Guide to Benefits Analysis

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Guide to Benefits Analysis
Guide to
Benefits Analysis
Contents
 Why benefits analysis is needed?
 Identifying the benefits
 How are benefits identified?
 Examples of tangible benefits
 Examples of intangible benefits
 The basis of Bayesian analysis
 The Bayesian method
 Example of Bayesian analysis
 The Bayesian estimate
 The next steps
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Why benefits analysis is needed…
• Benefits analysis identifies what positive value is
expected to be obtained from a project.
• Helps in the assessment of whether the project is
worth doing.
• Provides a basis for future assessment of
whether the benefits were realised.
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Identifying the benefits
There are two types of benefits:
• Tangible benefits: where the dollar value of the
benefit can be easily assigned because values
are readily measurable.
• Intangible benefits: where the dollar value of the
benefit is not able to be assigned.
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How are benefits identified…
• The sponsor of the project is the best person to identify the
benefits. The sponsor owns the benefits.
• Consult with a number of different areas that are going to
be impacted by the solution to identify additional benefits
• Brainstorming is a useful technique for identifying possible
benefits.
(refer to Guide to brainstorming for instructions on this
technique).
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Examples of tangible benefits
 Reduce clerical labour costs
 Reduce clerical equipment expense
 Reduce space & overhead costs
 Reduce inventory carrying expense
 Reduce accounts receivable & bad debts
 Increase sales by 10%
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Examples of intangible benefits
Improve customer service
Make better business decisions
Increase market share
Better manage financial resources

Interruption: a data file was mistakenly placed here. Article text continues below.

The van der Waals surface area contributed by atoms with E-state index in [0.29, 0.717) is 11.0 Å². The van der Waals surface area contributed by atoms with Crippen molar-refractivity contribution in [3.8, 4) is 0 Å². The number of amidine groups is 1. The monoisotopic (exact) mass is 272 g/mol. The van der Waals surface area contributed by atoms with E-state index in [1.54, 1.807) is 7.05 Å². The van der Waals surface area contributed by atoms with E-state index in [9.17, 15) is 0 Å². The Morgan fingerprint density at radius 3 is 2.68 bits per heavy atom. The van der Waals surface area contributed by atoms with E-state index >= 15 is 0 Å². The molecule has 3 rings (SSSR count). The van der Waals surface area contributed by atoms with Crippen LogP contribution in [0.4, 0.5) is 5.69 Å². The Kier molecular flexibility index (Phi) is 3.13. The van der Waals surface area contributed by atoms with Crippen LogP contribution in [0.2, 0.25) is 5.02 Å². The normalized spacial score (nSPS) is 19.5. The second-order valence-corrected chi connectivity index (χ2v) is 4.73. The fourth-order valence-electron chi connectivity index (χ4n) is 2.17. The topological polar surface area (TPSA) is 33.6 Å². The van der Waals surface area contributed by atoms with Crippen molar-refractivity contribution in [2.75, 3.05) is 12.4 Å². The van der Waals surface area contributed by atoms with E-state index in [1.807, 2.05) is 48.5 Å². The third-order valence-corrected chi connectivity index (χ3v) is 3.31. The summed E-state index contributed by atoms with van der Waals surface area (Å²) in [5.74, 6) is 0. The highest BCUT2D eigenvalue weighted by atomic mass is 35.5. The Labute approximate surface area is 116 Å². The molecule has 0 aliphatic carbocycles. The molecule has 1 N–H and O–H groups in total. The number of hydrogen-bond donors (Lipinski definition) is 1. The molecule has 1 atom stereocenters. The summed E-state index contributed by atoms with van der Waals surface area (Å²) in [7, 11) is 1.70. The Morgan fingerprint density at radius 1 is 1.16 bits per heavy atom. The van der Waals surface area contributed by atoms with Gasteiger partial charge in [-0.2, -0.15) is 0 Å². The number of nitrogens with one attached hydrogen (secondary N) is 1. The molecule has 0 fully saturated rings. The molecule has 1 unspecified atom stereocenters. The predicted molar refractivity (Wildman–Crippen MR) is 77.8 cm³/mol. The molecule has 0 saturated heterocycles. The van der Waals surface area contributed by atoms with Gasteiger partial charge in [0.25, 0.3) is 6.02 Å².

Improve company image
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Bayesian Analysis
A technique
that quantifies
intangible
benefits.
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The basis of Bayesian analysis
Assumes that out of several identified
possible events, one will certainly occur.
Uses expert opinion to identify what events
are likely to occur and the probability of each.
The sum of these probabilities must equal 1.
Hence a value can be assigned based on the
value of each possible event and the
likelihood of it occurring.
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The Bayesian method
For each benefit:
 Identify the most appropriate expert(s)
 Identify each value outcome that can result from the intangible
benefit
 For each value outcome, the expert(s) identify each of the possible
scenarios (events) that are likely to occur as a result of the
intangible benefit
 The expert(s) quantify for each event the probability (a number
between zero and 1) that it will happen
 The probabilities are refined until the sum of these is equal to one.
 A dollar value is assigned to each event.
 Multiply the probability of each event by the dollar value of the event
and sum the result to produce the Bayesian benefit value.
 Repeat the process for each year the benefit is being
evaluated for.
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Example of Bayesian Analysis
Project: Advertising campaign
Intangible benefit: improved brand awareness
Value outcome: increased sales
Possible
events
Change in
gross sales
Expert estimate
of probability
1
2
3
4
no increase
1% increase
3% increase
5% increase
Total:
0.10
0.50
0.25
0.15
1.00
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The Bayesian estimate
Project: Advertising campaign
Intangible benefit: improved brand awareness
Value outcome: increased sales
Possible increase Revenue based Probability of
in gross sales
on occurence
occurence
0%
1%
3%
5%
$0
$750,000
$2,250,000
$3,750,000
0.10
0.50
0.25
0.15
1.00
Expected
return
$0
$375,000
$562,500
$562,500
$1,500,000
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The next steps
The values assigned to the benefits are recorded
in the business case and entered into the
benefits section of the financial calculator for
financial analysis.
For further assistance refer to the guide for
financial analysis.
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